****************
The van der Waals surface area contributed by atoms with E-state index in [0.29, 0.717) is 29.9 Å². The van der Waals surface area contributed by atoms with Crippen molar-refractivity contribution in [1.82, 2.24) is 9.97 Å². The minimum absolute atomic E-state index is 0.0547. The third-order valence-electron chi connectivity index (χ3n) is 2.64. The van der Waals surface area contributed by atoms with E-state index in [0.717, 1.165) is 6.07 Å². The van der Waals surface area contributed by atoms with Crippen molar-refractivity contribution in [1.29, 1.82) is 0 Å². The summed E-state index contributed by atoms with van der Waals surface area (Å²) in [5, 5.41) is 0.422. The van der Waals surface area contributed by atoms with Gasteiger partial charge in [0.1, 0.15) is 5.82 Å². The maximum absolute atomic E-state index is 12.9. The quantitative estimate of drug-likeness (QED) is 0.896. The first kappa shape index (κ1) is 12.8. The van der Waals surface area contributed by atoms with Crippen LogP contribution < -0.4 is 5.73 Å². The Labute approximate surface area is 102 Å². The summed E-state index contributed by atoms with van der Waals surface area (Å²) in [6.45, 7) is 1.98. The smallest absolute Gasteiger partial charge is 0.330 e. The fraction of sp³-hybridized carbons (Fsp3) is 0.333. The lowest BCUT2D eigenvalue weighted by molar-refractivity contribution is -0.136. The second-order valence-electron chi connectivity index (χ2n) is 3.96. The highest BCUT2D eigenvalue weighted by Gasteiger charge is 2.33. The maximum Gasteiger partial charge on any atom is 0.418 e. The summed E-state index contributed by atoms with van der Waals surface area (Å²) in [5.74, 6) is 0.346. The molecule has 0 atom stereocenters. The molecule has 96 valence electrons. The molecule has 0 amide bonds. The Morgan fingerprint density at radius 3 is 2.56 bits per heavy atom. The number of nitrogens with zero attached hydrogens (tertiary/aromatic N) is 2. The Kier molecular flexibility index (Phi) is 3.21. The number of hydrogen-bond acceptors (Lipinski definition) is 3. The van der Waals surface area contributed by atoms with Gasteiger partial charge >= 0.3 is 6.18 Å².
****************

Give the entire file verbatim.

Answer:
The van der Waals surface area contributed by atoms with E-state index in [0.29, 0.717) is 29.9 Å². The van der Waals surface area contributed by atoms with Crippen molar-refractivity contribution in [1.82, 2.24) is 9.97 Å². The minimum absolute atomic E-state index is 0.0547. The third-order valence-electron chi connectivity index (χ3n) is 2.64. The van der Waals surface area contributed by atoms with E-state index in [0.717, 1.165) is 6.07 Å². The van der Waals surface area contributed by atoms with Crippen molar-refractivity contribution in [1.29, 1.82) is 0 Å². The summed E-state index contributed by atoms with van der Waals surface area (Å²) in [5, 5.41) is 0.422. The van der Waals surface area contributed by atoms with Gasteiger partial charge in [0.1, 0.15) is 5.82 Å². The maximum absolute atomic E-state index is 12.9. The quantitative estimate of drug-likeness (QED) is 0.896. The first kappa shape index (κ1) is 12.8. The van der Waals surface area contributed by atoms with Crippen LogP contribution < -0.4 is 5.73 Å². The Labute approximate surface area is 102 Å². The summed E-state index contributed by atoms with van der Waals surface area (Å²) in [6.45, 7) is 1.98. The smallest absolute Gasteiger partial charge is 0.330 e. The fraction of sp³-hybridized carbons (Fsp3) is 0.333. The lowest BCUT2D eigenvalue weighted by molar-refractivity contribution is -0.136. The second-order valence-electron chi connectivity index (χ2n) is 3.96. The highest BCUT2D eigenvalue weighted by Gasteiger charge is 2.33. The maximum Gasteiger partial charge on any atom is 0.418 e. The summed E-state index contributed by atoms with van der Waals surface area (Å²) in [5.74, 6) is 0.346. The molecule has 0 atom stereocenters. The molecule has 96 valence electrons. The molecule has 0 amide bonds. The Morgan fingerprint density at radius 3 is 2.56 bits per heavy atom. The number of nitrogens with zero attached hydrogens (tertiary/aromatic N) is 2. The Kier molecular flexibility index (Phi) is 3.21. The number of hydrogen-bond acceptors (Lipinski definition) is 3. The van der Waals surface area contributed by atoms with Gasteiger partial charge >= 0.3 is 6.18 Å².